The $1.8 billion (£1.3 billion) sale of Turnitin has highlighted the growing power of the company that produces plagiarism-checking software used in universities across the globe, and raised questions about its business model.
Concerns about the sale of California-based Turnitin to Advance, a technology, media and communications company, have focused on the intellectual property held in the essays that its software collects and checks. The software checks papers submitted by students against a growing database of previously submitted papers and detects any similarities.
Michael Berman, chief innovation officer at California State University, said there was “an ongoing concern about the nature of a business that collects so much IP from students”.
“Will the new owners attempt to monetise this IP in new ways? And if so how does that impact the trust relationship between institutions and instructors that require students to contribute to this IP and whose work now forms a significant portion of the value of Turnitin?” he said.
For Dr Berman, the high price was not shocking “because Turnitin is so dominant within its sector that it effectively has no competition”.
Jesse Stommel, executive director of the division of teaching and learning technologies at the University of Mary Washington, said that what concerned him most about the size of the sale “is the way it reinforces a business model that relies on the collection and use of student data at students’ expense and without compensating them”.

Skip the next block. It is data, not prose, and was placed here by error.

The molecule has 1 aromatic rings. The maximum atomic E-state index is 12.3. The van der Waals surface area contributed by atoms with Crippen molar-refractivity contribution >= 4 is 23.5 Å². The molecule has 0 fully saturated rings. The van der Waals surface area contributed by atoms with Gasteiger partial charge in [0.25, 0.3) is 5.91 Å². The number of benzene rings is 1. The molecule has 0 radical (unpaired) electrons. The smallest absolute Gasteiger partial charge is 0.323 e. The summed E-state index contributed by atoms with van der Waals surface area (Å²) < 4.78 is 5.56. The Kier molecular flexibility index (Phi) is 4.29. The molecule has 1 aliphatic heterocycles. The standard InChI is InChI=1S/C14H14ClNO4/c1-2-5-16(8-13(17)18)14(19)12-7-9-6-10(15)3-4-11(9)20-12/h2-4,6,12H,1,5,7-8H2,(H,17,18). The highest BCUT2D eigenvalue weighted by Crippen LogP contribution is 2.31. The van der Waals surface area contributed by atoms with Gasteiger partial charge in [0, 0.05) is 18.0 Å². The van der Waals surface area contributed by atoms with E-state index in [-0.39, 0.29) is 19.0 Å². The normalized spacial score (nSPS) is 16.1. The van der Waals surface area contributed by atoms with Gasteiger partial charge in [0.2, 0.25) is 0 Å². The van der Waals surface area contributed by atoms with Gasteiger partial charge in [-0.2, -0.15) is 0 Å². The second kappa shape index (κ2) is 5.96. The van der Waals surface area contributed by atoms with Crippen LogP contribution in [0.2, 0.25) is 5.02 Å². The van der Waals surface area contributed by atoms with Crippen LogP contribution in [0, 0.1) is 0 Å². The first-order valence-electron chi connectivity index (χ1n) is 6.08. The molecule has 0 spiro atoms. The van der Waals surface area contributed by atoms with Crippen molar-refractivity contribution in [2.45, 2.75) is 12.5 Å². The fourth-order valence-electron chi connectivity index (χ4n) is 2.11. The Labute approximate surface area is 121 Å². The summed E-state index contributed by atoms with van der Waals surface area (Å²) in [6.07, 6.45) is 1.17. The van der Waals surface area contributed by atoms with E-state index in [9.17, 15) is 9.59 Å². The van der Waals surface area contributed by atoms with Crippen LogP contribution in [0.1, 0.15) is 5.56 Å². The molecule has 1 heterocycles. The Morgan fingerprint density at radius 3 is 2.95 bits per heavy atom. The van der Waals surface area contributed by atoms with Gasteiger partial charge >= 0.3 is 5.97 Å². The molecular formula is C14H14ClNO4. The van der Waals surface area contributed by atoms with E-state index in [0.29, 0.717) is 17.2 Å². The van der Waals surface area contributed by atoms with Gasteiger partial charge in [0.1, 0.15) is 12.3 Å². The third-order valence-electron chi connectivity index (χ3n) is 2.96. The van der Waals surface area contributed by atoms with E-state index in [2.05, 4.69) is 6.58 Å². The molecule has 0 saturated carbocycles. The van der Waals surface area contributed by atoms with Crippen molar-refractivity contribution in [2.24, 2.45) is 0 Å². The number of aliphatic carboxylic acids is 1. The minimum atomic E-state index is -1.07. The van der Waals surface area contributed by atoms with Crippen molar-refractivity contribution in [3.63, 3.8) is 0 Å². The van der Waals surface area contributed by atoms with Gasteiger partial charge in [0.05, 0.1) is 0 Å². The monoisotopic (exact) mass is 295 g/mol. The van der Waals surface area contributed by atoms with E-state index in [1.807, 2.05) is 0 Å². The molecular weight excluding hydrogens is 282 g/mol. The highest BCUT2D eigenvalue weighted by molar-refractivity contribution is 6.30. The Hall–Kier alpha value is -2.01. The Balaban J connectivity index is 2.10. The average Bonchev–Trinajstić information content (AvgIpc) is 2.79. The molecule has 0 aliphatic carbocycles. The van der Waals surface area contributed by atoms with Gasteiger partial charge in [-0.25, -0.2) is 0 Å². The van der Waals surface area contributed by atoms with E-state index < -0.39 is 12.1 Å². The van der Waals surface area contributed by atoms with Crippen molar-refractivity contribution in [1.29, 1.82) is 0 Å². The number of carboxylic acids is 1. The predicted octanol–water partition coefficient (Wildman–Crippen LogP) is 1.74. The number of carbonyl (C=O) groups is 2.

“The new parent company insists they will only use the data to ‘improve the product’, however the ‘product’ in this case is the database of student intellectual property. Access to that database is primarily what they are selling,” he said.
“This problem is not just about Turnitin,” Dr Stommel added. “It’s about the relationships public educational institutions enter into with technology companies. We should be sceptical of those companies, not suspicious of our own students.”
Sioux McKenna, director of postgraduate education at South Africa’s Rhodes University, agreed that the high price tag was symptomatic of wider issues in higher education.
“Universities have become corporate institutions, they have brands and plagiarism is a reputational risk. Turnitin is a simple fix for many institutions,” she said. “I worry that it’s not being used to help students learn how to produce knowledge, it’s more ‘we can use this software to mitigate a reputational risk’.”
Dr McKenna said the corporatised culture in higher education was part of the reason Turnitin was able to be sold for such a large amount, as universities outsourced in the name of efficiency.
“Instead of having the academic go through students’ work to teach them not just about plagiarism but about referencing, substantiating claims, developing your voice, showing how your work connects to prior work, which is hard to do, universities say ‘the reason we reference is not to plagiarise and we can use a bit of software to handle that’,” she said.
A spokeswoman for Turnitin said the company encouraged students and academics to use its tools formatively.
“Turnitin has no intention of using the database for anything other than refining Turnitin's product offerings. Turnitin holds integrity as a core value,” she said.